Graeme Base adds music to his magical illustrations
September 1, 1999
(CNN) -- Graeme Base once again thrills readers with his imaginative illustrations and text in his newest children's book, "The Worst Band in the Universe: A Totally Cosmic Musical Adventure."
Base is well-known for his previous children's books "Animalia," "The Eleventh Hour" and "The Sign of the Seahorse." But with "Worst Band" he shares not only his talent for illustration, but his musical talent as well. The book includes an audio CD of music written and recorded by the author.
"Worst Band" is a science-fiction adventure set to verse with vivid illustrations of an alien world.
Sprocc, a young musician on planet Blipp, fights for the freedom to play original music and express himself. He is pursued by the Musical Inquisitor and eventually becomes friends with a group of misfits who also create their own music.
Sprocc's story is one of good vs. evil in the quest for freedom of expression. While the illustrations, text and music are clearly for children, they have a sophistication that allows them to be enjoyed by adults.
"In creating the "Worst Band" music, I wanted to find a middle ground between 'kiddie' music, which generally offers only limited interest to adults, and the typically sex-oriented lyrical content of commercial pop," the Melbourne author says.
"Worst Band" is to be published by Abrams in October and is part of the first catalog of Harry N. Abrams Books for Young Readers. The company, which is celebrating its 50th anniversary, plans to publish 15 to 20 titles each year for newborns to preteens.
"Our aim is to create books that enlighten both the mind and spirit, books that children will come back to again and again, books that open windows to exciting new worlds," says Abrams' director of children's books, Howard Reeves.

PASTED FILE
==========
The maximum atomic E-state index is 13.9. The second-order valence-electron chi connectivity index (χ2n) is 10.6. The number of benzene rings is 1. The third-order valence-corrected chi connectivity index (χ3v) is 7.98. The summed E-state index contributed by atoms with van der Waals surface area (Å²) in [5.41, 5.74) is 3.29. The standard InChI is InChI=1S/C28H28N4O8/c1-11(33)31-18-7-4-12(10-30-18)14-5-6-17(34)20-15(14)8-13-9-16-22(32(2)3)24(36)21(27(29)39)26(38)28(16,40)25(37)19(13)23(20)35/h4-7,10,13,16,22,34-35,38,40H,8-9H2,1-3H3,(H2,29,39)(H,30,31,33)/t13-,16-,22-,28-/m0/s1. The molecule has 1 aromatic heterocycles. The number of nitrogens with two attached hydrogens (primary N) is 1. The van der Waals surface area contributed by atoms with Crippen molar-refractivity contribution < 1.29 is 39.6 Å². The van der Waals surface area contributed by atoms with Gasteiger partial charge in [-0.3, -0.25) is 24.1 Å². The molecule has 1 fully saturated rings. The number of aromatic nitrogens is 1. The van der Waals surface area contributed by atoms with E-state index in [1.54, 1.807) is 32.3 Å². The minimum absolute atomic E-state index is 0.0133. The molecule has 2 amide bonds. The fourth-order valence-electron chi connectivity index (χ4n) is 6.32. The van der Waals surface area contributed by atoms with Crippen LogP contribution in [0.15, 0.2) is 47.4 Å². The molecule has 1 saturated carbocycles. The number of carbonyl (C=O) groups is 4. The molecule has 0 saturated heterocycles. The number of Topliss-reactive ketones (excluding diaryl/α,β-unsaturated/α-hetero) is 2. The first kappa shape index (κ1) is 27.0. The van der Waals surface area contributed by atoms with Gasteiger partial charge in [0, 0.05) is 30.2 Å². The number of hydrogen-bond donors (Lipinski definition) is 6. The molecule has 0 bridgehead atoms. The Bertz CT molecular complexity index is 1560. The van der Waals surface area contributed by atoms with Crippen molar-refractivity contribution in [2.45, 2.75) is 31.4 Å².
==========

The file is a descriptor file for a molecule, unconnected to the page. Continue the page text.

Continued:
Another Abrams' selection, "Wings of an Artist," features 23 children's book illustrators explaining why they became artists and contributing an original artwork.
Maurice Sendak, well-known for "Where the Wild things Are" and "In the Night Kitchen," wrote, "I have been doodling with ink and watercolor on paper all my life. It's my way of stirring up my imagination to see what I find hidden in my head. I call the results dream pictures, fantasy sketches, and even brain-sharpening exercises."
The others featured are Base, David Catrow, David Diaz, Leo and Diane Dillon, Henrik Drescher, Richard Egielski, Lou Fancher, Diane Greenseid, Woodleigh Marx Hubbard, Susan Jeffers, Steve Johnson, William Joyce, Maira Kalman, Michael McCurdy, Susan Meddaugh, Paul Meisel, James Ransome, Robert Sabuda, David Small, and Jean and Mou-Sien Tseng.
The book also contains suggested exercises to help young children look more carefully at the art and how it was created.
All the proceeds from the book will go to the Association for Library Service to Children, American Library Association, in an effort to promote art literacy in children.
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